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A Rose by any Other Name


 

“And how is it that we hear each of us in our own native language?” Acts 2:8 ESV

 

 

Language is by far one of the most fascinating aspects of humanity. Sociologists tell us that if you understand the language of a particular people group you will know their culture. Within each society and ethnicity there is a constant ongoing development both in the words and phrases that are used to express meaning. Etymology is the study of the origin of words but even that doesn’t tell the whole story. Workplaces and organizations tend to develop their own phraseology which is exclusive to their perspective sphere. For example, the military has its own language altogether. In the mind of a soldier, nine in the morning is o-nine hundred whereas nine in the evening is twenty-one hundred hours. In these instances, language serves as a cohesive element in culture.

Likewise, the church has a language all its own which bonds us, and yet, is foreign to the outsider. Words like redemption, reconciliation, and imputed righteousness are used as if everyone in earshot can easily digest them. We are often unaware of how confusing we can be to the visitor who crosses our threshold and sits in our pews. Furthermore, it is easy to fall into the trap of following blindly what is embraced by so many in the room. Group numbing occurs when the newcomer is too intimidated to simply raise his hand and ask, “What does that mean?”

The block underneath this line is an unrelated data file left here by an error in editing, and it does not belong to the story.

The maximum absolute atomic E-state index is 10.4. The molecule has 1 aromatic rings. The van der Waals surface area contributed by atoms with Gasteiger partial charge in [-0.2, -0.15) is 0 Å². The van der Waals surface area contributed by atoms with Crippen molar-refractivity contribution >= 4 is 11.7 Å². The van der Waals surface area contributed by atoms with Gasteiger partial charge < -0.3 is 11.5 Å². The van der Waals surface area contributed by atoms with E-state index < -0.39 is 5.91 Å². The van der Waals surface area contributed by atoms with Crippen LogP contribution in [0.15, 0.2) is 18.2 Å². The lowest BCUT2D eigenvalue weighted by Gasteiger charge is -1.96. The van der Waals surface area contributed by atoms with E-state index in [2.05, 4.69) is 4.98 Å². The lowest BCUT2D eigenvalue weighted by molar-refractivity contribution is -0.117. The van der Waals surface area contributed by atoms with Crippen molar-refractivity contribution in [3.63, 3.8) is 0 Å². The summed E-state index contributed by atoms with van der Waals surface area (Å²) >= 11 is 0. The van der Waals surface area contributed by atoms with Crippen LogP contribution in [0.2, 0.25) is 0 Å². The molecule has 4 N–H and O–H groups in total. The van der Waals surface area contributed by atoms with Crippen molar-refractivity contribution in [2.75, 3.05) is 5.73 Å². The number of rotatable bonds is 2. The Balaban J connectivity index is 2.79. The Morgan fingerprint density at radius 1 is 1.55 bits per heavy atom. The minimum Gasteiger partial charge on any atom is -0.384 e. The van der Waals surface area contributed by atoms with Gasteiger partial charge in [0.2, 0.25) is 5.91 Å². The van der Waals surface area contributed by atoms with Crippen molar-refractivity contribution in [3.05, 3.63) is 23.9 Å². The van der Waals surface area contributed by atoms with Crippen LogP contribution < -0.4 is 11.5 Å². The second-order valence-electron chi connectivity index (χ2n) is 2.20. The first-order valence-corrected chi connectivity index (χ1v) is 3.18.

Now, I am not suggesting that we dumb our language down. If the words and phrases we have adopted are of scripture, then those who are being introduced to the word of God should learn their meaning. But when exactly does that happen?

In the book of Acts there was a church in Antioch that quickly became the hub in the early advance of the gospel. The reason this happened was clear, they chose to speak to the Gentiles concerning Jesus. Where the church at Jerusalem had hesitated, these believers marched forward into the pagan world with the truth of the cross. Within that church an environment was created wherein men and women were slowly and carefully taught the gospel. “For a whole year they met with the church and taught a great many people. And in Antioch, the disciples were first called Christians.” Acts 11:26 ESV

Apparently, the atmosphere within that fellowship cause the newcomers to be able to ask questions. The leaders at Antioch, which included Paul and Barnabas, took their time to make sure no believer was left behind. They did not ramrod teaching with the assumption that the nodding head before them got what they taught. And when questions were asked no one was made to feel simple or inadequate.

A good test among us is whether the least among us is growing in biblical knowledge and faith. So, let’s slow down long enough to encourage questions and give thoughtful answers. And then, we can all rejoice in vicarious atonement or perhaps we should just say that Jesus died in our place to bring us back to God.

 

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